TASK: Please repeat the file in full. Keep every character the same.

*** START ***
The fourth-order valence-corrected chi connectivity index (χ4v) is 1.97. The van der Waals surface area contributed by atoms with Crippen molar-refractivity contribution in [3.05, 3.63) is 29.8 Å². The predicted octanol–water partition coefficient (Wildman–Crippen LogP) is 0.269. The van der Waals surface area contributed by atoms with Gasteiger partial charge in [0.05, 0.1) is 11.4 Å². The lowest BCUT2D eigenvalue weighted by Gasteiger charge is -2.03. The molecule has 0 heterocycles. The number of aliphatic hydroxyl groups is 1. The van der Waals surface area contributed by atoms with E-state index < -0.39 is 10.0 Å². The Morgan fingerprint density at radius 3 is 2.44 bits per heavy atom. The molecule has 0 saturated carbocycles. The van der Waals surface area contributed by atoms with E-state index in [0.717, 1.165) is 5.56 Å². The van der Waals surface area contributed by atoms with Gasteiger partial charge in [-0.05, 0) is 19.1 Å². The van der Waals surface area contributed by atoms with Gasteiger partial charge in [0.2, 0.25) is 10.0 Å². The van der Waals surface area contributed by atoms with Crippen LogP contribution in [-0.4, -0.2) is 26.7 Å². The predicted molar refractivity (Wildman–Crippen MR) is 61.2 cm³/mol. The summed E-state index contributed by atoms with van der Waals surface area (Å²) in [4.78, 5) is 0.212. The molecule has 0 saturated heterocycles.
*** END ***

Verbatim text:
The fourth-order valence-corrected chi connectivity index (χ4v) is 1.97. The van der Waals surface area contributed by atoms with Crippen molar-refractivity contribution in [3.05, 3.63) is 29.8 Å². The predicted octanol–water partition coefficient (Wildman–Crippen LogP) is 0.269. The van der Waals surface area contributed by atoms with Gasteiger partial charge in [0.05, 0.1) is 11.4 Å². The lowest BCUT2D eigenvalue weighted by Gasteiger charge is -2.03. The molecule has 0 heterocycles. The number of aliphatic hydroxyl groups is 1. The van der Waals surface area contributed by atoms with E-state index < -0.39 is 10.0 Å². The Morgan fingerprint density at radius 3 is 2.44 bits per heavy atom. The molecule has 0 saturated carbocycles. The van der Waals surface area contributed by atoms with E-state index in [0.717, 1.165) is 5.56 Å². The van der Waals surface area contributed by atoms with Gasteiger partial charge in [-0.05, 0) is 19.1 Å². The van der Waals surface area contributed by atoms with Gasteiger partial charge in [0.2, 0.25) is 10.0 Å². The van der Waals surface area contributed by atoms with Crippen LogP contribution in [-0.4, -0.2) is 26.7 Å². The predicted molar refractivity (Wildman–Crippen MR) is 61.2 cm³/mol. The summed E-state index contributed by atoms with van der Waals surface area (Å²) in [4.78, 5) is 0.212. The molecule has 0 saturated heterocycles.